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Back to Section One | Back to Arts & Entertainment
posted Friday, April 27, 2012 - Volume 40 Issue 17
Oregon Shakespeare Festival in full swing
Arts & Entertainment
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Oregon Shakespeare Festival in full swing

by Milton W. Hamlin - SGN A&E Writer

The Oregon Shakespeare Festival in Ashland, Oregon, is in full swing for the spring season with six full productions occupying the Festival's two indoor theaters. Three outdoor productions start previews in early June and two more indoor stagings open in July as two winter/spring openings close. Most of the season - February to early November - finds at least six productions in rotating repertory, allowing out-of-town visitors the chance to see as many as six plays in just three days. No wonder Ashland and OSF are known for 'theater vacations' for serious stage buffs.

Four productions opened in one weekend in late February to start the 2012 season. Traditional Shakespeare (Romeo and Juliet), classic Chekhov (Seagull), an ancient Chinese legend transformed into a new, commissioned world premiere (The White Snake), and a nearly forgotten American comedy (Animal Crackers) opened in a non-stop flow of first-rate theater. Rarely has OSF, or any theater company, produced four first-rate, four-star (or nearly) productions in one three-day period. Seattle Gay News was there - it remains the only Seattle publication to cover the full OSF season. As usual, Seattle's lively theater scene was well-represented onstage and backstage at the Festival.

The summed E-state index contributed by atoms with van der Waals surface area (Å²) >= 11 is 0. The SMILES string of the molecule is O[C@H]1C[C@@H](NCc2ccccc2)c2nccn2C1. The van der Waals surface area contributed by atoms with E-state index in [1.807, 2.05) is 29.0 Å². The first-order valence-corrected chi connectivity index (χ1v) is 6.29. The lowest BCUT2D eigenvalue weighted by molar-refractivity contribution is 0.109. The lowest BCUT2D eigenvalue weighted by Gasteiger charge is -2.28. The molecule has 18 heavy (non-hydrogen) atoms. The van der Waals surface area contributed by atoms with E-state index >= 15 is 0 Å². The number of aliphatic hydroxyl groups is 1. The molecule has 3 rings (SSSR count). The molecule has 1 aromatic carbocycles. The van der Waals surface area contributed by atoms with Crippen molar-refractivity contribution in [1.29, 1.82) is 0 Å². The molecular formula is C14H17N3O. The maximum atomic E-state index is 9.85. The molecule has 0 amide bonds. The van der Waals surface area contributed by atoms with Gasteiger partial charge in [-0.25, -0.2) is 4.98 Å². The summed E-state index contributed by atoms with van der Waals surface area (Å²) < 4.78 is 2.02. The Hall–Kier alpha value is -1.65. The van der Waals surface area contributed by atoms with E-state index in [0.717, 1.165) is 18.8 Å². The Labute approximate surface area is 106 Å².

ANCIENT CHINESE LEGEND
The out-and-out hit of the spring season is The White Snake, an OSF-commissioned script by noted New York and regional theater author/adapter/director Mary Zimmerman. One of the top innovative directors in the country, Zimmerman's work has been seen (and highly praised) at the Seattle Repertory Theatre. The Tony Award-winning Metamorphosis played here en route to Broadway and her award winning The Notebooks of Leonardo Da Vinci was an earlier hit in the Emerald City. OSF's production of The White Snake will surely be the first of many stagings. A New York production is inevitable - and well deserved.

Like all of her work, The White Snake was created by Zimmerman and the acting company as the show was rehearsed. Based on an ancient Chinese legend, it's the story of a magical white snake who transforms herself into a beautiful woman and falls in love with a handsome young man who unwittingly marries her and then begins to suspect her dual personality. The production is full of imaginative, highly theatrical stagings that often left the audience breathless. Many of the stage effects are adapted from traditional Chinese and Asian drama - a width of blue silk fabric becomes a river, birds 'fly' on long bamboo poles - and others are completely new. Many are tongue-in-cheek - a Chinese philosopher keeps interrupting the story with contrived 'history' lessons. While Amy Kim Waschke, the human version of the title character, is of Asian descent, OSF follows its philosophy of 'color blind casting' with a merry mix of actors, including some brief gender-bending moments. Waschke, incidentally, is a veteran of the Seattle Children's Theatre.

The legendary White Snake and her companion and best friend, Green Snake, are created with oversized snake puppets, manipulated by the actors who play their human counterparts. A white parasol becomes the head of the white snake puppet when it needs to move into attack mode.